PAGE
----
Five basic transitions accompany most operations: 1) transition from movement to attack or defense; 2) transition from attack to defense; 3) transition from defense to attack; 4) transition from an existing form of warfare to a pursuit; and 5) transition from one form of warfare to a retrograde or withdrawal.65 These should be added to planning priorities, both for an actor’s own benefit and for more effectively thwarting an opponent.
Reserves are a critical capability for transitions. A reserve’s employment is generally tied to one of three options: 1) exploiting tactical or operational success; 2) overcoming an initial failure toward mission accomplishment or attaining an objective; and 3) initiating a pre-identified transition.66 As with the five basic transitions, adding these three reserve planning considerations to planning priorities will assist a planning team in accounting for reserve employment and its integration with transitions.
Principle 9: Timeliness. A cottage industry exists around the idea of “just-in-time decisions,” which is the unfounded assertion that leaders possess the luxury of making decisions whenever they are inclined or when their staffs instruct them that it is the “right time.” However, this is an illogical habit that was picked up and inculcated during the U.S. military’s long period of indoctrination in Afghanistan and Iraq. War among thinking, learning and adapting systems demands timely and correct information, which, in turn, necessitates early and thoughtful decisionmaking.
Lieutenant General George Patton and 3rd Army’s flexibility at the outset of World War II’s Battle of the Bulge is a classic example that supports this assertion. At the outset of the German’s Ardennes offensive in December 1944, Patton, sensing the specter of something more ominous than a localized attack, instructed his 3rd Army staff to develop three options focused on deftly repositioning 3rd Army some ninety miles north of its position to assist Lieutenant General Omar Bradley’s 1st Army at the Bastogne-St. Vith sector.67 Patton’s timely thinking proved providential at an emergency planning conference a few days later. Summoned to Verdun by General Eisenhower on December 19, Patton was the only commander capable of providing Eisenhower with useful options that helped to triage the calamity in the Ardennes and turn the tide of the situation in favor of the Allies.68
Time and decisions are not isolated events, nor are they neutral. Decisions, potential decisions, and the interconnection among them require forethought and action, with adequate space to allow them to influence any given situation. As system theory contends, just-in-time decisions often do not have the necessary time to influence feedback loops and allow for their first, second and third order effects to promulgate throughout a system. They do not support system equilibrium or system suboptimization for an adversary.
Furthermore, time and the suite of available decisions are continually moving toward a decisionmaker, and all the while the decisionmaker is moving toward those decisions (see Figure 3). As one moves closer in time toward an event, or its associated decisions, time appears to accelerate. This feeling is the result of several factors. The decisionmaker is addressing ongoing events, as well as preparing for near-, mid- and long-term events. Adding late, complicated decisions, or a multitude of decisions to the docket at the last moment, tends to negatively impact all of those factors and to leave an actor in a reactive posture.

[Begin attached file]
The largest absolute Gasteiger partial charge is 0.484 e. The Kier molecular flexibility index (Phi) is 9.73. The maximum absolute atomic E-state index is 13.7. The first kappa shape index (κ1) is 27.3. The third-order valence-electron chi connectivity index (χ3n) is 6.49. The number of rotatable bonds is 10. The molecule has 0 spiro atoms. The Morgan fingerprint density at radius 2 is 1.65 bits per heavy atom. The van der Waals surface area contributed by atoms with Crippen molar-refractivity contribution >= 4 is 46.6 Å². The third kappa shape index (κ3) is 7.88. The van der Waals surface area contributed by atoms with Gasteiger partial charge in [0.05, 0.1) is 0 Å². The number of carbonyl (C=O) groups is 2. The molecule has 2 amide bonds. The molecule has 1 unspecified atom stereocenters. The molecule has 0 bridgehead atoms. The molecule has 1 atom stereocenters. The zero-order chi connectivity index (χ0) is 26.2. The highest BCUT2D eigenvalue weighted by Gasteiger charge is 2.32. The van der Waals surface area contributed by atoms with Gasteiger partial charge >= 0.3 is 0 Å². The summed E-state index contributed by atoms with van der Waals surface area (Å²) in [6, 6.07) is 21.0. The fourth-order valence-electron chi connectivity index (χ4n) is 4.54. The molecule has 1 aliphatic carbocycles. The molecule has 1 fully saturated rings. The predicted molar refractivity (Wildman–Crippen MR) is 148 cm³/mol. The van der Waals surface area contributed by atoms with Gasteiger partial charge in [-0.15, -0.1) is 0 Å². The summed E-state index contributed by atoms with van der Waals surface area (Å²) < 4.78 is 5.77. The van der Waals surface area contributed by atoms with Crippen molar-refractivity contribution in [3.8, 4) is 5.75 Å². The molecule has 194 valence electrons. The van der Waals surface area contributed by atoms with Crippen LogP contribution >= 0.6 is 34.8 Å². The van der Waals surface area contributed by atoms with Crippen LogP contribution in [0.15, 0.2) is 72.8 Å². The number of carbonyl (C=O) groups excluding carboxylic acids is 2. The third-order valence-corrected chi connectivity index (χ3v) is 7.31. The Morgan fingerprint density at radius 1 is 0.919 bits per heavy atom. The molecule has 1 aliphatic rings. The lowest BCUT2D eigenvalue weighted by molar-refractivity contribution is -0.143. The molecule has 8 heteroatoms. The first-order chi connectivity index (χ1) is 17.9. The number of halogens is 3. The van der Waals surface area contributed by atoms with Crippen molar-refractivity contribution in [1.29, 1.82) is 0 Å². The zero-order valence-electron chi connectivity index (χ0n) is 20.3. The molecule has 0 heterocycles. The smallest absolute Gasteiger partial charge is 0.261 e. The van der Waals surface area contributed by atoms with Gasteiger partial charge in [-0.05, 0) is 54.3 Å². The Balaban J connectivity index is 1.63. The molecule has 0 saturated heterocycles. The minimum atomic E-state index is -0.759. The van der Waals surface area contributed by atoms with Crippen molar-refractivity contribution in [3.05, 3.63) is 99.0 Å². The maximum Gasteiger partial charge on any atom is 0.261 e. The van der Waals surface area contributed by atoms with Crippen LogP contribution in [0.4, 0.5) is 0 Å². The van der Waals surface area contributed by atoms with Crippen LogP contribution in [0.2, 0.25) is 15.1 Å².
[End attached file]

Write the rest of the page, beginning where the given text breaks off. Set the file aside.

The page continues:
Transitioning the Principles of War into a Framework for LSCOs
Transitioning the principles of war from esoteric concepts to a useful framework for war and LSCOs is the next salient step in reestablishing the principles’ importance in military thought. The previously annotated assumptions are a critical tool in this process because they enable the establishment of a foundation of war. The assumption’s reliance on systems infers that sub-systems exist as one moves down the scale of war from the policymaking level to the most finite tactical element. Taking this assertion a step further, the current levels of war—strategic, operational and tactical—overlook a system- and subsystems-oriented framework. A systems-oriented position suggests that there are also political, theater strategic and high tactical levels of war, each with discrete reach, character and purpose.
Global reach consists of the political and strategic levels of war. The conceptual focus at those levels should be developing achievable policy objectives, orienting strategic sustainment on par with those policy objectives, and forming any needed coalitions or alliances. Strategic leaders must focus on allocating strategic and theater main efforts, supporting efforts and generating reserves. Additionally, they must ensure that they provide the theater with the resources it needs to accomplish the strategic and policy objectives assigned to it.
The purpose at the political level is to arrive at conditional surrender. History demonstrates that policy objectives focused on unconditional surrender tend to cause adversaries to fight longer than they would if conditional surrender options were offered.69 Furthermore, recent history illustrates that decapitation and annihilation strategies, much like the idea of swift, decisive victory, are also a fool’s errand and should be avoided at all cost.
Depletion, or the existential consumption of fixed resources across an adversary’s strategic depth, is the goal for triggering conditional surrender. At the strategic level, this manifests in the collapse of its system and subsystems due to the inability to supply its war effort.